Data storage device 304 can also include a preamplifier (not shown in FIG. 3) for generating a write signal applied to read/write channel 340 during a write operation, and for amplifying a read signal emanating from read/write channel 340 during a read operation. Read/write channel 340 receives data from processing circuitry 334 during a write operation and provides encoded write data to the preamplifier. During a read operation, read/write channel 340 processes a read signal generated by the preamplifier in order to detect and decode data recorded on medium 312. The decoded data is provided to processing circuitry 334 and ultimately through an interface 306 to host 302. It should be understood that the interface 306 can be of any suitable type. For example, the interface can be a standard peripheral device interface (for example, an Advanced Technology Attachment (ATA) interface between a computer system and a storage device) or the interface can be a direct connection to a network (for example, if the data storage device 304 is a standalone storage system).

Controller 336 can be responsive to servo data, such as servo burst information recorded on medium 312 in embedded servo fields or servo wedges included in the data tracks. With rotatable storage media, both track seeking and track following operations typically require generation of a position error signal (PES) which gives an indication of the radial position of the read/write head with respect to the tracks on the media. In high performance disc drives, the PES is derived from either a prerecorded servo disc with a corresponding servo head (a dedicated servo system), or from servo information that is embedded on each recording surface among user data blocks at predetermined intervals (an embedded servo system). In the illustrated embodiment, the read/write channel 340 provides servo information to a PES module 344 associated with controller 336 which generates a position error signal (PES) having a magnitude that is typically equal to zero when the head is positioned over the center of the track (“on track”), and is linearly proportional to a relative off-track distance between the head and the center of the track.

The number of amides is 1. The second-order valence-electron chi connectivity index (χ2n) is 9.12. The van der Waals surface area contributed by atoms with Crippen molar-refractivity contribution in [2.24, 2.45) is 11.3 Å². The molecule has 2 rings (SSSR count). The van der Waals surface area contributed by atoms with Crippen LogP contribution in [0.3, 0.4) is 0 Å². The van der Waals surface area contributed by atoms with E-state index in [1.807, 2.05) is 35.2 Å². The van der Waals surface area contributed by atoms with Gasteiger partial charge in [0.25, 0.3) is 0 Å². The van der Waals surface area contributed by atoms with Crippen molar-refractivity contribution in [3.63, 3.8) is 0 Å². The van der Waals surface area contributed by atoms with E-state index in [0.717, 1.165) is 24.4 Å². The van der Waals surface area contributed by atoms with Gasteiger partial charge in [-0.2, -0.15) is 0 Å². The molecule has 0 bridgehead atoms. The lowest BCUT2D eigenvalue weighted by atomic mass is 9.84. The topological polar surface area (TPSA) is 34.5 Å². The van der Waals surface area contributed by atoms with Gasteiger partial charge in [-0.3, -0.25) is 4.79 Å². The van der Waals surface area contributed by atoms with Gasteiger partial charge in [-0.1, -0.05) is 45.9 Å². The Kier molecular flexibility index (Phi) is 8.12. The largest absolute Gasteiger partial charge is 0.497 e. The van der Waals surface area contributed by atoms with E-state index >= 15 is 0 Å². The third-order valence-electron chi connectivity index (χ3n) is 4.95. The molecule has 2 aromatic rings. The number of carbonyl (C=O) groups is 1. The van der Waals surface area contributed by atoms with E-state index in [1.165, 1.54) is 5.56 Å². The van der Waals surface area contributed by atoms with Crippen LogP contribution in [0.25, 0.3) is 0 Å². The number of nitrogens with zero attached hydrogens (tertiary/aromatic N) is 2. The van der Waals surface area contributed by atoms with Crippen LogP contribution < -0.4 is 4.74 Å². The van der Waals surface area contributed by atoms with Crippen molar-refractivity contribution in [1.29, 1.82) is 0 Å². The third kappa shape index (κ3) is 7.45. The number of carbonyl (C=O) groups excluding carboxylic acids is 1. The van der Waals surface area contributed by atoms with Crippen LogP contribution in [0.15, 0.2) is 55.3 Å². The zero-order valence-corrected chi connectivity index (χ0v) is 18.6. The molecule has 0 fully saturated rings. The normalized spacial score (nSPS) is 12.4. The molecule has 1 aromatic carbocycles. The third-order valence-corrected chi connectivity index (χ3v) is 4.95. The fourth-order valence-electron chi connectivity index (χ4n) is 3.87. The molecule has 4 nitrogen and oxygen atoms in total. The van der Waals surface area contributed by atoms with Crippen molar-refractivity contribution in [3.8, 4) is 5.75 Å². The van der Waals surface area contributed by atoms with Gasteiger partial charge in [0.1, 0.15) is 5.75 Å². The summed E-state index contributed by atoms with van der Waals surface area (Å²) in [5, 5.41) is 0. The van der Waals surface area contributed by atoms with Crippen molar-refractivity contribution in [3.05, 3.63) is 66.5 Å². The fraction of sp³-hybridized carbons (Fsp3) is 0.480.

As discussed above, data storage device 304 illustrated in FIG. 3 is a type of data storage device that can be used in hand-held consumer electronic products. For instance, system 300 can be a digital music player, mobile phone, personal data assistant, etc. In such an environment, data storage device 304 can frequently be exposed to momentary shock events due to the portability and/or functionality of system 300. Burst errors are types of error that data storage device 304 can experience. In particular, momentary shock is a common source of burst errors for a data storage device in a hand-held device.

Further, data storage device 304 can be exposed to sources of vibration that are associated with operation of system 300. For example, data storage device 304 can be exposed to system vibration modes associated with operation of components and/or applications within system 300. These sources of vibration can be either internal or external to system 300. For example, as illustrated in FIG. 3, system 300 can include a vibrator 354, speaker 356 and/or a ringer 358. Vibrator 354, speaker 356, and/or ringer 358 can be operably coupled to and activated by processor 350. Vibrator 354, speaker 356, and/or ringer 358 are examples of unique disturbance sources that commonly affect a portable electronic device, such as a mobile phone. For instance, in a mobile phone application, vibrator 354, speaker 356, and/or ringer 358 are sources of disturbance that can occur frequently to indicate an incoming phone call. When activated, such disturbance can cause position error when reading and/or writing to storage medium 312.